A program that has been shown on the Stan streaming service called “The Ten Pound Poms” purports to tell the story of migrants from the UK to Australia back in the 1950s. As a member of such a group at that time I have my own memories of settling in a new country far from what was my homeland.
At the age of eleven I embarked on a voyage of adventure to far off Australia that took me across the seas during which I encountered different lands and cultures to those I had been used too. It broadened my life experiences and education. After around five weeks of sea travel and seeing “Flying Fish” my family reached the shores of Western Australia for a very quick visit to Fremantle where younger sister and I placed our toes in the waters of the Indian Ocean for the very first time. Later that day we re-boarded our ship “Fairsea” and travelled on to Melbourne.
We crossed the Great Australian Bight where we hit the heaviest seas that we had ever encountered with waves breaking over the decks. It was, to me, all part of this adventure of a lifetime.
Life on board the ship was so different in the 1950s. Families were split with men and boys sleeping in quarters segregated from the females. My father and I were deep in the bowels of the ship and up at the front whilst my mother and two sisters shared a cabin with another woman and her daughter at mid-ships.
Despite the information that had been provided by Australia House in London in many brochures depicting what we would find in Australia awaiting our arrival, very little actually turned out to be correct. Information that had shown “happy migrant families living in detached homes with nice gardens” was actually replaced by hostels that were converted military camps where families were housed in Nissen Huts. The huts would normally accommodate two or possibly three families.
We had communal shared toilets, laundries and bath houses. Meals were served in Community halls. Large halls or Nissen Huts served as Youth Centres, Post Offices or Community Shops. None of the huts were serviced with air-conditioning and were hot in summer and cold in winter. In the first hostel we lived, the hostel adjoined an abattoir with millions of flies, animal smells and in the midst of a heat wave where temperatures of more than 100 degrees Fahrenheit. In the 1950s there was hostility directed at migrants by many Australians who felt their jobs and lifestyles were threatened by the hundreds and thousands of newcomers.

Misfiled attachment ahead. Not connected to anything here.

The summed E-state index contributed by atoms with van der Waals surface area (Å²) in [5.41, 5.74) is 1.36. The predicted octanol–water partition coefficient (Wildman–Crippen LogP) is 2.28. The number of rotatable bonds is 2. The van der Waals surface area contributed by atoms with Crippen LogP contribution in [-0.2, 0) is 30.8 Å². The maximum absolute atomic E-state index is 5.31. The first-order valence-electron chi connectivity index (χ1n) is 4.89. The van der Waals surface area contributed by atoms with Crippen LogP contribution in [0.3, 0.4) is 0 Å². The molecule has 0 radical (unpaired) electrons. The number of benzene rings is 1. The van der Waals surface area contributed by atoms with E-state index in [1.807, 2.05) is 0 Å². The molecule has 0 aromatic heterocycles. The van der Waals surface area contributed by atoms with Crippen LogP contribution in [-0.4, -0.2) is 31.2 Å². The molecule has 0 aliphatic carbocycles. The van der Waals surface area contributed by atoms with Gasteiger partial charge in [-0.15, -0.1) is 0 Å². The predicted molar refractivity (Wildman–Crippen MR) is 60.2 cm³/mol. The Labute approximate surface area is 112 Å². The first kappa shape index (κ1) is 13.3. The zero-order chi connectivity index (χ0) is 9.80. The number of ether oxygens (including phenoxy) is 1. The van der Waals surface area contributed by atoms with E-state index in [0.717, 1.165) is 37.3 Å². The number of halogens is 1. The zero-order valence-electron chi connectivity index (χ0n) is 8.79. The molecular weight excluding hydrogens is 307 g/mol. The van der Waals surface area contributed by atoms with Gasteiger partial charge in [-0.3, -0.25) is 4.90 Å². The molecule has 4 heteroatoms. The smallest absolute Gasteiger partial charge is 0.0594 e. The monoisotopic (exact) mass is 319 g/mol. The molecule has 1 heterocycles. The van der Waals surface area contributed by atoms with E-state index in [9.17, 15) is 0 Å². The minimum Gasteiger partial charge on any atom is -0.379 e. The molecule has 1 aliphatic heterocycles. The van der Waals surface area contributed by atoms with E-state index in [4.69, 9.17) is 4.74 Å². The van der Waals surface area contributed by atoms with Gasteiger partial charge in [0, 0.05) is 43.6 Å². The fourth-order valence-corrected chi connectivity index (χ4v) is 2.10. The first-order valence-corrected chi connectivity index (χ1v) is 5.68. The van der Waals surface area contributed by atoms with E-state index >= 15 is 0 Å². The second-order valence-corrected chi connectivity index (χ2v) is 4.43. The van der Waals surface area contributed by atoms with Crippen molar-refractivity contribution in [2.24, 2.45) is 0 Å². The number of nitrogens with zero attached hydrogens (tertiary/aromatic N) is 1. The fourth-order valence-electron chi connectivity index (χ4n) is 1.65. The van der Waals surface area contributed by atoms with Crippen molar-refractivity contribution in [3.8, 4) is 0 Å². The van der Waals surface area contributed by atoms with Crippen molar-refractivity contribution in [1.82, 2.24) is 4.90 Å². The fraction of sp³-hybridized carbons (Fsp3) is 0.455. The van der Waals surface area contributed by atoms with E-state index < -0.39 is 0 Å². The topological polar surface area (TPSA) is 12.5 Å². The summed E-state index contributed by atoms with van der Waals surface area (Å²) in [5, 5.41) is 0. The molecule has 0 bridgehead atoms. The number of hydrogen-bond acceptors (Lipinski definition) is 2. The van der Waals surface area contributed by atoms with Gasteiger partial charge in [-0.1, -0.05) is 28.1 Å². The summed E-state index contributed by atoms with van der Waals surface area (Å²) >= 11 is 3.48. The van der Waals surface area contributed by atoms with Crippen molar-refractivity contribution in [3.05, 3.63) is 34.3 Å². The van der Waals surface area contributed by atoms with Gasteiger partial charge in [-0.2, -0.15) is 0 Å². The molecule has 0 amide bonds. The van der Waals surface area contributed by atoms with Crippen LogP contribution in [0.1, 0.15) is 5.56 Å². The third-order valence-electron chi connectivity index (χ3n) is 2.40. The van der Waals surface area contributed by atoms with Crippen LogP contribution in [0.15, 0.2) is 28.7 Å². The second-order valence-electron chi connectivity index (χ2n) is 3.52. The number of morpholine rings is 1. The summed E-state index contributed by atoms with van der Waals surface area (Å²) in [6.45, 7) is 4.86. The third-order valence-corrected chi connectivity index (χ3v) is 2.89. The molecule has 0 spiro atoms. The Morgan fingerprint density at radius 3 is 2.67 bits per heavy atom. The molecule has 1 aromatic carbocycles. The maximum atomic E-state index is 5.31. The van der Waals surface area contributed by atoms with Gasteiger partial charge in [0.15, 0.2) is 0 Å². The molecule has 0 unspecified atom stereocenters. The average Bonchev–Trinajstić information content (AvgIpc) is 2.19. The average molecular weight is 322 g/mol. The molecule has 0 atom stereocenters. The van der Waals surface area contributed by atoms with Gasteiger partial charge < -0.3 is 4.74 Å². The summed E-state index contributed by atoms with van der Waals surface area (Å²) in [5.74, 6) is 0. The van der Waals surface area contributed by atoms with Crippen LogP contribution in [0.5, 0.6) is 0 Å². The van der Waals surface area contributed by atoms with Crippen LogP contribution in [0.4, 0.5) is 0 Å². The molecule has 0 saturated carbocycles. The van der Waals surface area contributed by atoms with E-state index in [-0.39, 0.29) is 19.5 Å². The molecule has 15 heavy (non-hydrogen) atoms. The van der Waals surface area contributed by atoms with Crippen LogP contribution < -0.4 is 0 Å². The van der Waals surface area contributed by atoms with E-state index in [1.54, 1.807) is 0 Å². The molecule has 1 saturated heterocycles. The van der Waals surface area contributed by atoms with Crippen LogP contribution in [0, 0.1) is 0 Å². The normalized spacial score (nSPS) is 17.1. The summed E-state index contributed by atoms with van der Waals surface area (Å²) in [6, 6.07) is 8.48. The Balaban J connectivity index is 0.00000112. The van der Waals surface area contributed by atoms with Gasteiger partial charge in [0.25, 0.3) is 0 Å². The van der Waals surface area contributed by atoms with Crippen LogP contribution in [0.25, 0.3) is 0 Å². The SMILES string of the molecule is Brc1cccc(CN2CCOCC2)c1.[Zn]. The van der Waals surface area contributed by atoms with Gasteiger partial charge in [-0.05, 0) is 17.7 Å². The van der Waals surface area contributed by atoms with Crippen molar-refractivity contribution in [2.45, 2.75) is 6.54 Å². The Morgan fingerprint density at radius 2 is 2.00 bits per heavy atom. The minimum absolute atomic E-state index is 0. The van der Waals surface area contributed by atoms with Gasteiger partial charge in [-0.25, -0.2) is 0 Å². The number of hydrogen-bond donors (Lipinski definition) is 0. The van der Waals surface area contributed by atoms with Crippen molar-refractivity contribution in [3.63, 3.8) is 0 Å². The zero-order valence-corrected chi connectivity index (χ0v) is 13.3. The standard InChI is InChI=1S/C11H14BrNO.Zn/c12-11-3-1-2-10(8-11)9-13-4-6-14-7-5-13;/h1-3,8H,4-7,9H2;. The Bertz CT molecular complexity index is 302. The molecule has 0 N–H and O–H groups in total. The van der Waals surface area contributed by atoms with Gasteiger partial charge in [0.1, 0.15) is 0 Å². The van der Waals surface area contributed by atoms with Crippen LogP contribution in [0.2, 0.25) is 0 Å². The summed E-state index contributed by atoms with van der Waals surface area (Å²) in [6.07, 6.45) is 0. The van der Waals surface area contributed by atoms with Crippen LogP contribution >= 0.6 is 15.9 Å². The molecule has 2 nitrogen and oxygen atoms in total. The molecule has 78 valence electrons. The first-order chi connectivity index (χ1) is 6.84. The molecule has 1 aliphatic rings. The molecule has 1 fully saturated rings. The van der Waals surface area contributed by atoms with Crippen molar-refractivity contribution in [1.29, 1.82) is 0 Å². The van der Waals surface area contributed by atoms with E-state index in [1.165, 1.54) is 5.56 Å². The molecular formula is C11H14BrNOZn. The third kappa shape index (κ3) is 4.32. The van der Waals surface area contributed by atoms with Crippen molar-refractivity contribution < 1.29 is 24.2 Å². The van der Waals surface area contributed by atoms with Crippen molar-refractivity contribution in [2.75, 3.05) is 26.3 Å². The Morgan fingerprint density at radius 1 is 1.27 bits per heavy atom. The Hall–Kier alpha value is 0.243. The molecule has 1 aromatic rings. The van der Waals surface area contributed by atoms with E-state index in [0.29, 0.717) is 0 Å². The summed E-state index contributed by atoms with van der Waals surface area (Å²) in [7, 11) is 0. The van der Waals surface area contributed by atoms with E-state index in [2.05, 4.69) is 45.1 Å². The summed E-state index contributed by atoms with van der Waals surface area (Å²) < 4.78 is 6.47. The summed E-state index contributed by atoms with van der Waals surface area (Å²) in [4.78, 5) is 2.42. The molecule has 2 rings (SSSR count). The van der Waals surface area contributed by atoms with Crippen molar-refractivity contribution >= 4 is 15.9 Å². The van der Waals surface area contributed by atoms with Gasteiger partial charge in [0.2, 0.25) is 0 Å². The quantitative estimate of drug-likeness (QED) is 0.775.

I found that one teacher at my local school particularly disliked the migrant children from the local hostel. What caused her dislike of migrants I never found out but such actions can and did lead to colour the views of others. Australians, I found, generally have a great sense of humour as do many migrants from various other countries. I have lost count of the times that I was called a “bloody pom” or told that “poms would only wash a few times in a year”. I took such comments in jest for a vast majority of the time, however there would be times that such comments would wear very thin. You could usually tell by the tone of speech whether it was an intentional insult or said in jest.
I guess also the problem of accents has also led to misunderstandings for many. Whist Britons, Australians, New Zealanders, Americans and Canadians all profess to speak English different terminology and sounding of vowels etc can cause confusion between people. Despite being brought up in England for the first eleven years of my life I cannot fully understand what some other English person maybe saying. Thankfully television today provides sub-titles in text form that can be read and can possibly be something that I can write about in a humourous form sometime in the future as I have noticed many grammatical and spelling errors in the sub-titles.
Still the fact that a vast majority of migrants stayed and “made a go of it” and have contributed to make Australia what it is today speaks volumes of the success of the migration programmes of yesterday and hopefully for the country’s future.